Note that, as usual, it emphasises the trend number ahead of the seasonally-adjusted number.
Note as well that just about no-one uses the trend number.
I wonder why?
Here's what the Bureau says on page 2 of the release:
As it puts it:
"The trend series in this publication should be interpreted with caution as the underlying behaviour of a number of series may have been impacted by global economic conditions and the Federal Government's Economic Security Package implemented in December 2008 and further fiscal stimulus measures implemented in March 2009."
Here's Chris Caton on the same topic:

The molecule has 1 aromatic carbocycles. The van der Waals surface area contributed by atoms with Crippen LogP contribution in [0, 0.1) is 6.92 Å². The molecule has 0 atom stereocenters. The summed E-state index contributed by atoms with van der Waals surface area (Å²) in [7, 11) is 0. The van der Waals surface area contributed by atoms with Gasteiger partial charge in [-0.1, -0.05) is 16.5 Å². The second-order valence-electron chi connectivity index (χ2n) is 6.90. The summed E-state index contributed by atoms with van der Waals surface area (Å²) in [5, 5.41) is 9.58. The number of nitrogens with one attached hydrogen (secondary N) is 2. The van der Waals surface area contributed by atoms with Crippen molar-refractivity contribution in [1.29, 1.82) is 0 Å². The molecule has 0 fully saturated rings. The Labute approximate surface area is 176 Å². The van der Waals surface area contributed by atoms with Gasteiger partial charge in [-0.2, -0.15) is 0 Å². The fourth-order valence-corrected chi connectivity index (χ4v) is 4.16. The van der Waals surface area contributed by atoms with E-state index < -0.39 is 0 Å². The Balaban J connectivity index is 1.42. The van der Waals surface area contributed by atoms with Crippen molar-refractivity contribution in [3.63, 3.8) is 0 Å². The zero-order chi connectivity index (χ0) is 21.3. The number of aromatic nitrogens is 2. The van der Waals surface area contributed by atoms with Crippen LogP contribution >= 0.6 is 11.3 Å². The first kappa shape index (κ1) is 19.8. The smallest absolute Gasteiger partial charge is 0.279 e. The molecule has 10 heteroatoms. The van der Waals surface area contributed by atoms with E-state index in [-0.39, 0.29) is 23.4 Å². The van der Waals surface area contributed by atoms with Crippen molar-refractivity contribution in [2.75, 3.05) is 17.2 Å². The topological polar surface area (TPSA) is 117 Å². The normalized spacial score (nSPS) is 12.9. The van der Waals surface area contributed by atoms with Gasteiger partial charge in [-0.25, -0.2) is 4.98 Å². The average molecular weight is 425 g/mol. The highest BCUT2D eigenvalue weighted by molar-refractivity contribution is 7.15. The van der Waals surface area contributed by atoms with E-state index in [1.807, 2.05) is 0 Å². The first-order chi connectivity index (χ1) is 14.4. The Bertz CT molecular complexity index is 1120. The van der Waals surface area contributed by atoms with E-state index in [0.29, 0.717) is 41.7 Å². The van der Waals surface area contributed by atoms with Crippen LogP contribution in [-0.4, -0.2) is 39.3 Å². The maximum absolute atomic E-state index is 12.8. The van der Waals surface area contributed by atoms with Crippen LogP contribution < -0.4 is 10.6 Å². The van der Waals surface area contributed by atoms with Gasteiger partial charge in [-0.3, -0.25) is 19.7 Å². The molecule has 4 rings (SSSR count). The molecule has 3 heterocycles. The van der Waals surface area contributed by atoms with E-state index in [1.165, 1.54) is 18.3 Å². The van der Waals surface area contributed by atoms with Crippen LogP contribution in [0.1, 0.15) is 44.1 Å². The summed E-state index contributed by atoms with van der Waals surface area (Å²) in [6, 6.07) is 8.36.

"The trend series for retail trade has been suspended because of the increased volatility of retail trade as a result of the stimulus packages and the GFC. And I thought a major purpose of the trend series was to cut through extreme volatility!"
The trend is useless when it is really needed.
When it is not, it sometimes gives bizarre results.
Such as this:
This quarter the "trend" in Victoria's State Final Demand is falling. But the previous quarter it was rising.
Eyeballing table 25 suggests that in fact there has been no discernible trend for six quarters.